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No Need for Triple Therapy or Second Transplant for Multiple Myeloma

Fuerst, Mark L.

doi: 10.1097/01.COT.0000513048.92804.7c
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SAN DIEGO—In the upfront treatment of multiple myeloma, the addition of triple therapy with bortezomib, lenalidomide, and dexamethasone (RVD) for consolidation or a second autologous hematopoietic cell transplant is not superior to a single transplant followed by lenalidomide maintenance, according to the largest randomized controlled trial of post-transplant therapy for multiple myeloma ever conducted in the U.S.

Standard care for multiple myeloma consists of an initial course of combinations of proteasome inhibitors, thalidomide analogues, corticosteroids, and alkylating agents, and then high doses of melphalan, autoHCT, and maintenance therapy with lenalidomide.

“In the era of thalidomide analogues and proteasome inhibitors used in initial therapy for myeloma, and the use of prolonged maintenance therapy with lenalidomide, post-transplant consolidation, or a second transplant do not produce incremental progression-free survival (PFS) benefit,” said lead author Edward A. Stadtmauer, MD, of the Abramson Cancer Center, University of Pennsylvania in Philadelphia.

Stadtmauer presented the findings at the American Society of Hematology 2016 annual meeting (Abstract LBA-1).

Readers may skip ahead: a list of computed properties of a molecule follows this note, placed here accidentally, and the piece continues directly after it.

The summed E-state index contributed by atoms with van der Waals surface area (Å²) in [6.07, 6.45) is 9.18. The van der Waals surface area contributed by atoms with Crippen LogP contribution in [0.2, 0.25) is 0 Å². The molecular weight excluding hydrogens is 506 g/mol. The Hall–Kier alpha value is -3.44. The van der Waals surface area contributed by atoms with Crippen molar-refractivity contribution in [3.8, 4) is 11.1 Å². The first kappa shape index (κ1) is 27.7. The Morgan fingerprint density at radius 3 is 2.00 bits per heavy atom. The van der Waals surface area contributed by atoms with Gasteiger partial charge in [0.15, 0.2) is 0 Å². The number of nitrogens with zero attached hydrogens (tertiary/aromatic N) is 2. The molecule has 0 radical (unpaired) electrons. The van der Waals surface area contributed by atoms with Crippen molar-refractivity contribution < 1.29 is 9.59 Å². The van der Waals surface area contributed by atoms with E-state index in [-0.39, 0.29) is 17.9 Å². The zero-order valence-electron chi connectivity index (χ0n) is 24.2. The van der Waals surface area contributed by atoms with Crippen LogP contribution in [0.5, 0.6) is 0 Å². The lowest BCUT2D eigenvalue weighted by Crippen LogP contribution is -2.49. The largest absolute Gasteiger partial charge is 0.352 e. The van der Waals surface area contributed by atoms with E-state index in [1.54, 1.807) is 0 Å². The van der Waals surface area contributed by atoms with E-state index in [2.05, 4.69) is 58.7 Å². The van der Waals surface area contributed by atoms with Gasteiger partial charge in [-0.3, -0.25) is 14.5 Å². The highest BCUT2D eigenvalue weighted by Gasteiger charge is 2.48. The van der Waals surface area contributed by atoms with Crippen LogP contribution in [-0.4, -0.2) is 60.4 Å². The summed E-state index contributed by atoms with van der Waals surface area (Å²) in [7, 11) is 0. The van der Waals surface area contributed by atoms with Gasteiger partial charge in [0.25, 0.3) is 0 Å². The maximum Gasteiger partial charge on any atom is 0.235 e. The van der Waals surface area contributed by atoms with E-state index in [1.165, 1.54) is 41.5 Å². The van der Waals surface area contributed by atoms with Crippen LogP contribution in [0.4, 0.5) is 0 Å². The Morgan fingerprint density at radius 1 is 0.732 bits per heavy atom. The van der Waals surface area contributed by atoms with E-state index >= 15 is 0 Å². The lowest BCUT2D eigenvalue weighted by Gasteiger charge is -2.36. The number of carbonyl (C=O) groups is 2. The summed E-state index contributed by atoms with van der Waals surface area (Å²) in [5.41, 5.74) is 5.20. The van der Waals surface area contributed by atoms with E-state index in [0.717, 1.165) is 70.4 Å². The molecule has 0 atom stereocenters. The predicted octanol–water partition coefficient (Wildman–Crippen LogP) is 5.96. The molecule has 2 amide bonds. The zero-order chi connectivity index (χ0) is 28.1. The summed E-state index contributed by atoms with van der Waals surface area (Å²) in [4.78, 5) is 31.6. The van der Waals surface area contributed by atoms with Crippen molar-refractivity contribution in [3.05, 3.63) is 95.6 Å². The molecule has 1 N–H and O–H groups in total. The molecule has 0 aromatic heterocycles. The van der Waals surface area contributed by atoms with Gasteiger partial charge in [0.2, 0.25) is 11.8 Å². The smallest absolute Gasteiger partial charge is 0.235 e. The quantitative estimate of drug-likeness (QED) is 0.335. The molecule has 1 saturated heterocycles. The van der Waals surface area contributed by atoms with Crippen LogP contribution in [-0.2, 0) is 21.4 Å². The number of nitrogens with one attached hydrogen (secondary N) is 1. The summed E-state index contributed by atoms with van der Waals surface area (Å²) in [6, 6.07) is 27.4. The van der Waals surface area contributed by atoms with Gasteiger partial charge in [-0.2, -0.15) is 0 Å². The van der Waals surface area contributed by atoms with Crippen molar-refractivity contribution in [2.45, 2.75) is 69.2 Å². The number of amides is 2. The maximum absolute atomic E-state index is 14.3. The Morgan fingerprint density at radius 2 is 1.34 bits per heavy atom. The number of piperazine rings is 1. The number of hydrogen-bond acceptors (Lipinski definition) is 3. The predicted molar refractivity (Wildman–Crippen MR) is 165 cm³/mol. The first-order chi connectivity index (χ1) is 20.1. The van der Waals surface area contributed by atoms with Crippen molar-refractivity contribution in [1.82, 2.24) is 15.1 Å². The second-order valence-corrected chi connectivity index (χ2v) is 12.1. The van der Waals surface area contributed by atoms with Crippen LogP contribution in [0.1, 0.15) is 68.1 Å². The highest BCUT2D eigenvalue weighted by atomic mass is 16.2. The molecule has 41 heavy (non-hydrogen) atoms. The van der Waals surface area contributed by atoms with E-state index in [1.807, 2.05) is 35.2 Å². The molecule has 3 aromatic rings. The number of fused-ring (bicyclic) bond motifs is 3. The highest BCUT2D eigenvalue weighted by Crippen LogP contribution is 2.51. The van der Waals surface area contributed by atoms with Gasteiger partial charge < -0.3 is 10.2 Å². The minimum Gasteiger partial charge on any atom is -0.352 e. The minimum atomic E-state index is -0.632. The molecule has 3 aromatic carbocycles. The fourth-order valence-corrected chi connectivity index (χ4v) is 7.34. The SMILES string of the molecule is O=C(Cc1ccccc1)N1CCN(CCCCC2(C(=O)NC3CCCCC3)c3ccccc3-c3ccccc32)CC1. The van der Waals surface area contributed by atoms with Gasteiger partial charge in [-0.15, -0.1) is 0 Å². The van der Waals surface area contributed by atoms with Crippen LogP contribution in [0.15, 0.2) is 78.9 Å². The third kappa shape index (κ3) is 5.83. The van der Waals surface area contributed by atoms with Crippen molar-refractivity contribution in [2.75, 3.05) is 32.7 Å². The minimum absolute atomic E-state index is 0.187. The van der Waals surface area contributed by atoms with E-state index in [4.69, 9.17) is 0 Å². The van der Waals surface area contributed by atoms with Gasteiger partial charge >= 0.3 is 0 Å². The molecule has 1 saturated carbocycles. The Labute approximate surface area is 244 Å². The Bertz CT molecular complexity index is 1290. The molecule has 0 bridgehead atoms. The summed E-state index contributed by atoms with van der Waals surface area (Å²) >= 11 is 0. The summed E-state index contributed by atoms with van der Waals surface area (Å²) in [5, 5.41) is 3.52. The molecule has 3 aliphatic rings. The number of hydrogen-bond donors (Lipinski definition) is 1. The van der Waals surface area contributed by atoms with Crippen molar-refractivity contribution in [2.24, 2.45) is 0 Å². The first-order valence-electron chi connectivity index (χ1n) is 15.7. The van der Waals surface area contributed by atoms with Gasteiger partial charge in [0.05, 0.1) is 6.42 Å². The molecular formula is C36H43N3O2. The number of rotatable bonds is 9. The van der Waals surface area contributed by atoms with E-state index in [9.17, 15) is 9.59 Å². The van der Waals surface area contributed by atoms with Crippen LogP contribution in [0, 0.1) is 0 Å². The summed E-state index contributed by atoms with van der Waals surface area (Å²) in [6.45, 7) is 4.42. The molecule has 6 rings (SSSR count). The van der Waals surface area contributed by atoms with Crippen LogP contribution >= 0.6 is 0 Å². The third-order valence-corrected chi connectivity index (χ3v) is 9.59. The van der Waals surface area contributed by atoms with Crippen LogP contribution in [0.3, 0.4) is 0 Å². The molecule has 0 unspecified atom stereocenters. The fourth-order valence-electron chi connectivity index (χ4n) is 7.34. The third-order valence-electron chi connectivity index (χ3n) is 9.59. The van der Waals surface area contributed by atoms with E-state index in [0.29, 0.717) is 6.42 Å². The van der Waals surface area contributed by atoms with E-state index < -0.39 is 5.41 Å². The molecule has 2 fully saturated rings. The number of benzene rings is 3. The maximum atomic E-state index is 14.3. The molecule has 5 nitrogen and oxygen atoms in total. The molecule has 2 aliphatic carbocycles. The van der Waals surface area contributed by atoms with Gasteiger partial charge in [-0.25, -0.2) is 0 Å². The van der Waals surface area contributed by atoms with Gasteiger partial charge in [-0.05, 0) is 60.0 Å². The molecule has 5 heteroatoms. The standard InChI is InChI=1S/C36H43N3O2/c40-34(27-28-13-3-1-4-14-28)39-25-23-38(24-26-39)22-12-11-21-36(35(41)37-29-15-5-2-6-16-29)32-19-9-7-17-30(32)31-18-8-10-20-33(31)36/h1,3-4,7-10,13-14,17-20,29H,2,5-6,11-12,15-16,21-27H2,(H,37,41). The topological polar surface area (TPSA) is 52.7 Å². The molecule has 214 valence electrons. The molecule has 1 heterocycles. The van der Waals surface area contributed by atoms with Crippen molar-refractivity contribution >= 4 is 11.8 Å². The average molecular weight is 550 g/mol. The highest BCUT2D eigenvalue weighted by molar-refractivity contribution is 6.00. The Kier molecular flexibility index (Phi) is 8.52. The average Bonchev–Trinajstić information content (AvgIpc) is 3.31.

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Multiple Myeloma Study

The researchers, participating in a national collaborative effort of 54 centers, enrolled 758 patients and randomly assigned them to receive either standard care, standard care plus additional chemotherapy, or standard care plus a second round of autoHCT.

With almost all patients nearing the end of follow-up, the study's Data and Safety Monitoring Board released the current results. Those results showed there was no difference in overall survival at 38 months, with a rate of about 82 percent to 85 percent of patients in the three arms, and PFS ranged from about 52 percent to 56 percent in the three arms, with the differences not being statistically significant. Median overall survival has not been reached.

“These results are very important because they answer a question that has been ongoing and has not been compared head-to-head: ‘Does the addition of these interventions result in a true advantage for these patients?’” said Stadtmauer. “The conclusion of this study, so far, is that the other interventions are not superior to initial melphalan therapy followed by a single autoHCT followed by lenalidomide maintenance.”

Lenalidomide maintenance after autoHCT has improved PFS and overall survival, however, the role of additional interventions after autoHCT such as tandem autoHCT or triple therapy consolidation remains to be determined.